Everyone seems to be talking about deconstructionism these days. Everyone. And especially Christians.
The book Who’s Afraid of Postmodernism from philosopher James K.A. Smith was very helpful in introducing postmodern (and, subsequently, deconstructionist) thought to me. To summarize Smith’s reflections on the writings of the father of desconstructionism himself, Jacques Derrida:
Having traveled to the UK for the holidays to visit my wife’s family, I am a little late with my annual post of the top books I read for the year. Still, her is my 13th annual posting of my top reads for the year. The list is in no particular order.
I was introduced to John Mark Comer maybe a year or so ago through his podcast with Mark Sayers, This Cultural Moment. My sense is that Comer and Sayers really have their finger on the “cultural moment” we currently find ourselves in as citizens of the Western, and American, setting. Western Europe is already there, and has been for a long time. Some major urban metropolitan areas of the US are also. But more and more, we are emerging as a postmodern, post-Christian context in America, though places like the Bible Belt where I reside are white-knuckling to hold on to a “Christianized” past. Their podcast has been so good that I now have my students listen to it in courses related to mission and ministry.
With that, not too long ago, I picked up John Mark Comer’s recent book Live No Lies. He also has a podcast connected to the book as well.
The focus of the book is how to properly recognize and resist the three enemies of the soul – the world, the flesh, and the devil. I know, I know. Sounds fundamentalist, doesn’t it. Preaching against those wicked enemies.
The Enneagram is the personality fad of today. It’s everywhere, and especially within Christian circles. Some love it; some roll their eyes at it; and some still may not know what it is.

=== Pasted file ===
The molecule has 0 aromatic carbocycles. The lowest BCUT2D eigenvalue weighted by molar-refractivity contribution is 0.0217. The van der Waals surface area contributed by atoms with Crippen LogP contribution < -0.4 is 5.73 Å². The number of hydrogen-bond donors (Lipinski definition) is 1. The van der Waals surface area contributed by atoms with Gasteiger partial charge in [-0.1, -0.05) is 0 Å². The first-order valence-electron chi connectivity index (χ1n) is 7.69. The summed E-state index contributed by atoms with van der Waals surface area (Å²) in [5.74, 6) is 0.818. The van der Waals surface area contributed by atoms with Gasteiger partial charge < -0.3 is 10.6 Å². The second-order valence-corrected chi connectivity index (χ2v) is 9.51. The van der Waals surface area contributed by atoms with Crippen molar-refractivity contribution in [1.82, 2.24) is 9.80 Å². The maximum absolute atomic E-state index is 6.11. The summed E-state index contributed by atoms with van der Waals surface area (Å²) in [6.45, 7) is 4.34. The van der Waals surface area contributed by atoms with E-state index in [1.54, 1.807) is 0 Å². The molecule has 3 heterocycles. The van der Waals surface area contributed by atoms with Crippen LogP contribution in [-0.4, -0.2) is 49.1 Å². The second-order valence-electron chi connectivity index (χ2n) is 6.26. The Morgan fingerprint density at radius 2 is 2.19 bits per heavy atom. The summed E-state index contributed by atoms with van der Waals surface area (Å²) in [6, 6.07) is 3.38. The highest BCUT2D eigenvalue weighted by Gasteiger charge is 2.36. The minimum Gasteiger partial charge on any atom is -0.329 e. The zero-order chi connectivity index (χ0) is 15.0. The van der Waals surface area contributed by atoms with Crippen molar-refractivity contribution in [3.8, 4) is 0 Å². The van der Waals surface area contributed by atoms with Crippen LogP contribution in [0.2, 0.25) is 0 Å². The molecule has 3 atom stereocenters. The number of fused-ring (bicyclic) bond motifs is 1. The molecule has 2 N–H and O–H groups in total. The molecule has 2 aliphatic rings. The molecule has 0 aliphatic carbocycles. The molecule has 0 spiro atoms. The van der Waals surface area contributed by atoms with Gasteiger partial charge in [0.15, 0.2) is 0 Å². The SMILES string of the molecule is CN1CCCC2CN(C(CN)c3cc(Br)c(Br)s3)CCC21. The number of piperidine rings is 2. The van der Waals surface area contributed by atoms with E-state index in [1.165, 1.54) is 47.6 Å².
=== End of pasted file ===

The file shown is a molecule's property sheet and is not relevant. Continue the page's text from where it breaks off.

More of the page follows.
I have been personally studying the Enneagram for the past three and a half years and believe it to be a unique personality typing system. Of course, there are many other personal and professional typing methods available—Myers-Briggs Type Indicator, StrengthsFinder, and DiSC profile, to name a few. Still, I’ve not yet found a tool as helpful in understanding not just the what or how of one’s personality, but also the why. It gets into the nitty-gritty of the motivation behind why we live and view life the way we do. This creates a helpful framework of understanding self, as well as understanding others. I’ve found it so unique that I have made it part of the curriculum in a leadership class I teach.
One book that I have recently revisited is Spiritual Rhythms for the Enneagram, by the Calhoun’s and Loughrige’s. Alongside Chris Heuertz’s The Sacred Enneagram, it is one of my favorite’s thus far. I particularly enjoy the emphasis of utilizing the Enneagram for spiritual formation. Not that the Enneagram is some intrinsically Christian tool. But it is a tool nonetheless, one that I believe can help with understanding self – how one was created, what pains (and trauma) we are dealing with, all in order to connect with our loving Creator and find wholeness.